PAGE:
Microsoft is axing the name for the user interface that will come with its Windows 8 release, The Verge has exclusively learned. An internal memo sent to Microsoft employees has revealed that the company will no longer use the term Metro with its next operating system.
The message to Microsoft workers says that "discussions with an important European partner" has fueled the decision to discontinue the Metro branding for Windows 8 and other devices put out by the company. Microsoft has yet to announce a replacement for its former Metro term, but the Windows team is currently working on brainstorming a new name. The memo indicates that this should come soon, saying that Microsoft "plans to land on that by the end of this week." Temporarily, the Windows 8 layout will be referred to as the "Windows 8 style UI." This message was circulated to Microsoft staff earlier in the week, so there could be an unveiling to come by the weekend.
This is somewhat of a shock, as Microsoft has been referring to its cleaner, mobile-centric tiled Metro interface for quite some time. However, Windows geeks shouldn't be too worried, as this doesn't mean anything in the actual operating system will be altered. The reason behind the switch involves a dispute between Microsoft and German retailer AG, who has threated to take legal action against the company for infringing on its "Metro" trademark, Tech Crunch reported.
The company insists that "Metro" was always intended to be used as a code name, and was not meant to be a large part of the Windows 8 commercial face.
"We have used Metro style as a code name during the product development cycle across many of our product lines," a Microsoft spokesperson said to Venture Beat. "As we get closer to launch and transition from industry dialog to a broad consumer dialog we will use our commercial names."
However, this doesn't seem too plausible, since the company has been promoting its Metro branding since Windows Phone 7 launched in 2010, and has yet to select a new title for the Windows 8 UI. Judging by the description of Metro on Microsoft's official website, it doesn't seem as if the company intended for the name to be internal.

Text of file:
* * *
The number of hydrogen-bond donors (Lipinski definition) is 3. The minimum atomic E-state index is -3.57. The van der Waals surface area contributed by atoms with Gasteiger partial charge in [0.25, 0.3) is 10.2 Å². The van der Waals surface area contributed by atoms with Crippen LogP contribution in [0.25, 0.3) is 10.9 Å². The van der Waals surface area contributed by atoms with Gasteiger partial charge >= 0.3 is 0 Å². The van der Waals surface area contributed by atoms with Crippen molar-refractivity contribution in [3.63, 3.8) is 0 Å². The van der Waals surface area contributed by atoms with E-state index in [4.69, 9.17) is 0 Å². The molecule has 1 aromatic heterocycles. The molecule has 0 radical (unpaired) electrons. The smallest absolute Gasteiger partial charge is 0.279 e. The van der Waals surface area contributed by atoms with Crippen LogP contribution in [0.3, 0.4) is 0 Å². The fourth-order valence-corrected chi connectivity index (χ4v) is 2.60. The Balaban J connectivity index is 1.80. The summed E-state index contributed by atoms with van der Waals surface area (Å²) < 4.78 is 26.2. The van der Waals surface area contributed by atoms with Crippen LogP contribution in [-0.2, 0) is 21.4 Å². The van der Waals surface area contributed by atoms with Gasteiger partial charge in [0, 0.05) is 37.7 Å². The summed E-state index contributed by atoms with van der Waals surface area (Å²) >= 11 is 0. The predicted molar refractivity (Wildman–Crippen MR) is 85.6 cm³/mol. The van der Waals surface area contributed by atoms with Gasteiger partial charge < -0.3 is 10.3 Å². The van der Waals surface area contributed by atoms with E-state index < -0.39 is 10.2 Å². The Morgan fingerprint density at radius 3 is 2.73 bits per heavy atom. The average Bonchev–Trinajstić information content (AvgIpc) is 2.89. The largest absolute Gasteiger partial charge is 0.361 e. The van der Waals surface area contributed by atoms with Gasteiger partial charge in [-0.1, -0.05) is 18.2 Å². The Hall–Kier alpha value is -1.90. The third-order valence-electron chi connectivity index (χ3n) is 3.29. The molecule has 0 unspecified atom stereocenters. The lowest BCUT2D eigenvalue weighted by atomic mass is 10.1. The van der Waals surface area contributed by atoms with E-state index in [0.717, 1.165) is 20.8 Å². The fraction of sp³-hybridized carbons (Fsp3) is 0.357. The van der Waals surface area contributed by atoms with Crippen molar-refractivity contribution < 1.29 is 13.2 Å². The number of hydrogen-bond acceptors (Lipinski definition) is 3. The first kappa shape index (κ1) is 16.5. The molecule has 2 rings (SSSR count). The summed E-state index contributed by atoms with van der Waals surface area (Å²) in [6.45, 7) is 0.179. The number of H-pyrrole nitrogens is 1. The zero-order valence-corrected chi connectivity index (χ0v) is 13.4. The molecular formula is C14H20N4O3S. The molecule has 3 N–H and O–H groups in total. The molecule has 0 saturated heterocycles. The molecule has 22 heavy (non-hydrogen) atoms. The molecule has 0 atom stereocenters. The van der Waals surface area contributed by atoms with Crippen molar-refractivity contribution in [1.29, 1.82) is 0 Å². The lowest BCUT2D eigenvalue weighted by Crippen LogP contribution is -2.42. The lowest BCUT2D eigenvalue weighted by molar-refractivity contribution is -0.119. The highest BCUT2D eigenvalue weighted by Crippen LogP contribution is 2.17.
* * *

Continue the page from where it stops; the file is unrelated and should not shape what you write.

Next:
"When given the chance for a fresh start, the Windows Phone design team drew from many sources of inspiration to determine the guiding principles for the next generation phone interface. Sources included Swiss influenced print and packaging with its emphasis on simplicity, way-finding graphics found in transportation hubs and other Microsoft software such as Zune, Office Labs, and games with a strong focus on motion and content over chrome."
In the midst of Microsoft's rebranding for the Windows 8 UI, a final copy of the RTM leaked to the Internet on Thursday. Identified as the Windows 8 Enterprise N, the N signifying that it is aimed at European users, the file surfaced on several BitTorrent file-sharing websites.
Initially, it was unclear whether or not the leak was legitimate. However, as Computer World reports, evidence surfaced that it could be the real deal.
"Legitimate. It works. Looks real," one commenter posted on a file-sharing website.
The copy is an English-language version of Windows 8 RTM, but the file-sharing sites indicate that it is non-booting. This means that pirates must create installation media.
This isn't the first time that leaks of upcoming Windows releases have surfaced on the web. Before Windows 7 launched, pirated copies appeared all over the Internet, from the "alpha" version meant only for developers to the Windows 7 Release Candidate.
The Windows 8 release date is set for Oct. 26, with a standard and Pro edition launching for users.